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Shipley and his assistant Tom Cox had picked up Winkler and Ivory at the Lafayette airport and driven them to campus on that visit. USL was competing with Indiana for Winkler, a 6-foot guard from Indianapolis who'd broken Oscar Robertson's single-season city scoring record. Ivory was a 6'8" forward from Birmingham whose mother worked at night cleaning schools for white kids. Even though Ivory was an All-America and coveted by major programs in other parts of the country, Auburn and Alabama didn't want him because he was black. And neither did any other white program in the South except for Shipley's.
As the car arrived on campus, Winkler saw students standing in front of dormitories waving at the car. He couldn't make sense of what he was seeing. "After we'd signed and it was over," he says, "some of the black people in town told us that Coach Shipley had gone to them and said, 'Hey, we want to try to get black athletes to play at our school. Can y'all help us? Let's make them feel good, like people want them.'"
The school had integrated 12 years before, in 1954, but it had obeyed the Gulf States Conference's unwritten law prohibiting blacks from playing on its members' sports teams. The edict also forbade league schools to play nonconference teams with blacks on them, but Shipley had violated that order in 1965 when his squad faced an integrated team in a postseason NAIA tournament. The specter of white athletes competing with African-Americans apparently was too grotesque for some Southerners to countenance. In 1956, Georgia Tech football coach Bobby Dodd had sparked a controversy when he allowed his team to play in the Sugar Bowl against a Pittsburgh squad with a black player.
Shipley had heard the fearmongering ever since he was a boy in Kingsport, Tenn. His hometown was about 5% African-American, and many of the black people lived on Walnut Street, which was only two blocks from the Shipleys' home in the Little White City neighborhood. On Saturdays, Shipley played pickup football with his black neighbors, and he went to their Thursday-night high school games and watched from the bleachers, sometimes the only white in the crowd. When Beryl's father, Tom, was lucky enough to have work, it was at the Kingsport Press, the massive bookbinding operation in town. He helped organize the union for the plant's employees. Opponents of Tom's union positions once tossed rocks through the windows of the Shipleys' home. The violence only strengthened Tom's resolve. "My dad stood for what he believed in, and he wasn't going to be intimidated," said Shipley. "And when my time came, I did just what he would've done."
Shipley's upbringing came back to him every time a black student asked for a chance to play at USL. "How can you look a boy in the eye and say, 'You can't come out'?" he said. "I did that for eight years, and it was hard to do. You didn't want to take the time to go out there and see if they could play, because it didn't matter if they could or not—there was that damn rule keeping them off the team. So you had to say, 'Hey, I'm sorry. I don't have anything to do with the rules, but we can't do it.'"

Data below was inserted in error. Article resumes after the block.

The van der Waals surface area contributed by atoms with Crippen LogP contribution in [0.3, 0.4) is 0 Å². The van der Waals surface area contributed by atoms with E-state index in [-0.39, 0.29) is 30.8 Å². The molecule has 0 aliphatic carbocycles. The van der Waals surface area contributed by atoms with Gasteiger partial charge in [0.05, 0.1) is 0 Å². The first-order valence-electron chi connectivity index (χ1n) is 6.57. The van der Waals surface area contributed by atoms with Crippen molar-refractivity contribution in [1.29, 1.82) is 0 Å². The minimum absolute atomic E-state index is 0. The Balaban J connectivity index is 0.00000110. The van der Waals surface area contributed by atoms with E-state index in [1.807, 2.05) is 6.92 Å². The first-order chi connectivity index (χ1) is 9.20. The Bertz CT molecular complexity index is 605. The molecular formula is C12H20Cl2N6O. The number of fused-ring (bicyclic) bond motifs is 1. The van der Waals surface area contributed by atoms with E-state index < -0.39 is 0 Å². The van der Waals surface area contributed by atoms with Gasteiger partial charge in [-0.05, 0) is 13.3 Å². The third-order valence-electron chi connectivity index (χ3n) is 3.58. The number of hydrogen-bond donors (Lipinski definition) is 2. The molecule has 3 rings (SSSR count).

After Shipley hired him in 1965, Cox asked his new boss a routine question: "What do you want to do here, Coach?" Shipley replied that he wanted to win it all, and not just the NAIA championship for small colleges. Shipley wanted to compete in the major college division of the NCAA and beat the country's best programs.
"Then we're going to need to do two things," Cox told him. "We're going to have to strengthen our schedule, and we're going to have to recruit black players."
The following spring, Shipley traveled with Cox to Maryland's Cole Field House and watched Don Haskins's all-black Texas Western starters beat Adolph Rupp's all-white Kentucky squad to claim the NCAA championship. Haskins, a close friend of Shipley's, would become a civil rights hero for what he did that day, but El Paso, home of Texas Western, was a long way from the Deep South. "It's a lot closer to California than it was to us," said Shipley. "We had a different deal altogether. The governor of Alabama is stopping [black] kids from going to school. There'd been a black student once, Autherine Lucy, whom the whites kept out. There was a chant at games: 'Hey hey, ho ho, where'd Autherine Lucy go?' You'd hear that the whole ball game, and you understood where things stood."
Tired of turning black students away, Shipley approached then USL president Clyde Rougeou and told him he wasn't going to do it anymore. In the future, Shipley said, he was going to send every black kid who wanted to try out to Rougeou's office, a proposition that no administrator could've welcomed. To deny a black student amounted to breaking the law—not the law as it was practiced in Louisiana and the Gulf States Conference, but the law as administered by the federal government. Rougeou gave Shipley a slap on the knee. "Go get 'em, Hoss," he said.
Shipley succeeded in enrolling Winkler, Ivory and Leslie Scott, a 6'2" guard transferring from Loyola Chicago, but the Louisiana State Board of Education, led by its athletic commissioner, Stanley Galloway, called Shipley and Rougeou to an emergency meeting at a Lafayette hotel to dissuade the coach from integrating. The politically elected board presided over most of the colleges in the state. Hoping to deflect blame from Rougeou, Shipley said the three players were ringers from the NAACP, sent to test the coach. Galloway suggested dismissing the players on grounds that they had not met entrance requirements, but Rougeou countered that the university required students only to have high school diplomas to gain admittance, and the three players had them.